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Kevin Winter, Getty Images

Unless your technical knowledge of music runs deep, you may have never heard the phrase “gated reverb.” But you’ve definitely heard the effect in action: It’s that punchy snare drum sound that first gained traction in music in the 1980s. If you can play the drum beat from “I Would Die 4 U” by Prince or “Born in the U.S.A.” by Bruce Springsteen in your head, you know what sound we’re referring to.

But that iconic element of pop might not have emerged if it wasn’t for Peter Gabriel and Phil Collins. As Vox lays out in its new video, the discovery was made in 1979 during the studio recording of Peter Gabriel’s self-titled third solo album (often called Melt because of its cover art). Gabriel’s Genesis bandmate Phil Collins was playing the drums as usual when his beats were accidentally picked up by the microphone used by audio engineers to talk to the band. That microphone wasn’t meant to record music—its heavy compressors were designed to turn down loud sounds while amplifying quiet ones. The equipment also utilized a noise gate, which meant the recorded sounds were cut off shortly after they started. The result was a bright, fleeting percussive sound unlike anything heard in popular music.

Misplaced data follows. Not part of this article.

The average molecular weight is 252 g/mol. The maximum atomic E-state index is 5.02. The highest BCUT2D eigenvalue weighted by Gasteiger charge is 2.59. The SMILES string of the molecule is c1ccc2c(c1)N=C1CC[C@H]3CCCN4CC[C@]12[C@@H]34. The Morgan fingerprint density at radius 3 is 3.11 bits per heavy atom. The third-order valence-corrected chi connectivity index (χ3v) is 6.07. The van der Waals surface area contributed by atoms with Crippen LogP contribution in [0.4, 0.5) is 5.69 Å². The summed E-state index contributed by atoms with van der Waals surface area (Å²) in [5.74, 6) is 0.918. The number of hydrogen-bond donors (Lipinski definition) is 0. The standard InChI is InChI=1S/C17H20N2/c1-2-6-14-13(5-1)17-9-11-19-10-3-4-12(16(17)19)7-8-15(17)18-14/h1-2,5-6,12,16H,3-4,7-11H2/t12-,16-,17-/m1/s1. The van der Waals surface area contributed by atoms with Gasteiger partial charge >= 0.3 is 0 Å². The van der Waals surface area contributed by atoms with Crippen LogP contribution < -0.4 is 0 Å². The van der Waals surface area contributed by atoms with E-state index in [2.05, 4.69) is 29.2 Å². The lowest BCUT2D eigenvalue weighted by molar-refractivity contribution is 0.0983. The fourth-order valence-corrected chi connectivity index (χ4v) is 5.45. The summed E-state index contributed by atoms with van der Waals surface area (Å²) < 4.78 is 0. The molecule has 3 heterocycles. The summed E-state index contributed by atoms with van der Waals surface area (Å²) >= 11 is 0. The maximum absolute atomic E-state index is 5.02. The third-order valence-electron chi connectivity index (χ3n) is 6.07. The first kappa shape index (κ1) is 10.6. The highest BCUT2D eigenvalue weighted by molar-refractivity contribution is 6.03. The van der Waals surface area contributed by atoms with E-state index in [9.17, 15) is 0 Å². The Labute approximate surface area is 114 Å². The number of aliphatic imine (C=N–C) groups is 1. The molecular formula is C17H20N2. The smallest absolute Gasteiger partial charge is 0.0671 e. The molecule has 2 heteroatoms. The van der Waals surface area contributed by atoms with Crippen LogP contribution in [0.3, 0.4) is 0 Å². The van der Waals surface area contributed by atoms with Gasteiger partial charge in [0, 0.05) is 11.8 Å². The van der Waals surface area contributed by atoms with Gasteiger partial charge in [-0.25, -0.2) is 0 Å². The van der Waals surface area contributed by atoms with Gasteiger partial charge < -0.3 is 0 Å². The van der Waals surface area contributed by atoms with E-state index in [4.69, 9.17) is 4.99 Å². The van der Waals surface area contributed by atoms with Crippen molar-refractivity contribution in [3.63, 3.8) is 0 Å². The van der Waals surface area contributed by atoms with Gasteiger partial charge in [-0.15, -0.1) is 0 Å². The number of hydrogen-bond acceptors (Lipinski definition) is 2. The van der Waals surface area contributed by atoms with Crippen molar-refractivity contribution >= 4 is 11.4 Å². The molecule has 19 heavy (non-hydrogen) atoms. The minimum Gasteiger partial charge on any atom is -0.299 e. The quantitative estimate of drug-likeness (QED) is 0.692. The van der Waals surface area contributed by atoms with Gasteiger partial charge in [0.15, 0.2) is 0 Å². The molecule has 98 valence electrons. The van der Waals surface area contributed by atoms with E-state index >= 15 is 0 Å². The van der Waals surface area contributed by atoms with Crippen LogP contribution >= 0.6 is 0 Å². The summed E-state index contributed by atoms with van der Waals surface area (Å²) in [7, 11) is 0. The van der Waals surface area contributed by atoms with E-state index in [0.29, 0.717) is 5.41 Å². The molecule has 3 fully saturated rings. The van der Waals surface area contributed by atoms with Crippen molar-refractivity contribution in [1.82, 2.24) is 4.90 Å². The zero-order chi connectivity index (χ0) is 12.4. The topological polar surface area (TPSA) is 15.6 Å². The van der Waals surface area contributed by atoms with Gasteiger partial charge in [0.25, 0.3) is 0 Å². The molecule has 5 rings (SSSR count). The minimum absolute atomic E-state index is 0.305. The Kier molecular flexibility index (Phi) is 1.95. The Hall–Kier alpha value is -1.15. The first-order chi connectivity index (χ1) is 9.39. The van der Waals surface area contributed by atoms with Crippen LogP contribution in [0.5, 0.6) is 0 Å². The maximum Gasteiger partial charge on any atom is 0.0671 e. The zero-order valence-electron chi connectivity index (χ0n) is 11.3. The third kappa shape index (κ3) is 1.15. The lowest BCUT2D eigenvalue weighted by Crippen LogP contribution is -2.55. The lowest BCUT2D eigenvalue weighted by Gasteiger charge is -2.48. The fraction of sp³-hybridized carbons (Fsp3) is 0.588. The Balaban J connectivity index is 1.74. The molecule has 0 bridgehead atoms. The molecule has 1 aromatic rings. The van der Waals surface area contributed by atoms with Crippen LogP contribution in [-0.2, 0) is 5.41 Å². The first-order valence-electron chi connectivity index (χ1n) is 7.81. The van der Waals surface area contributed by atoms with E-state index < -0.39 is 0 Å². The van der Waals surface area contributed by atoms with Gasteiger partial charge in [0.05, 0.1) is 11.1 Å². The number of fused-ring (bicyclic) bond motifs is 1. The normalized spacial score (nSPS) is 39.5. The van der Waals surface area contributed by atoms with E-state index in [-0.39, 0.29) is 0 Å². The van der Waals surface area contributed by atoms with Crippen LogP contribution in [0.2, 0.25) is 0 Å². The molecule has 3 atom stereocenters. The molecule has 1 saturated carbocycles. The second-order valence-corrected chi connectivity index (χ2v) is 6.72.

Gabriel loved the effect, and made it the signature sound on the opening track of his album. A year later, Collins featured it in his hit single “In the Air Tonight,” perhaps the most famous example of gated reverb to date.

The sound would come to define music of the 1980s and many contemporary artists continue to use it today. Get the full history of gated reverb below.

[h/t Vox]

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entertainment
‘Total Eclipse of the Heart’ Could Have Been a Meat Loaf Song
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Imagine a world in which Bonnie Tyler was not the star performer on the Royal Caribbean Total Eclipse Cruise. Imagine if, instead, as the moon crossed in front of the sun in the path of totality on August 21, 2017, the performer belting out the 1983 hit for cruise ship stargazers was Meat Loaf?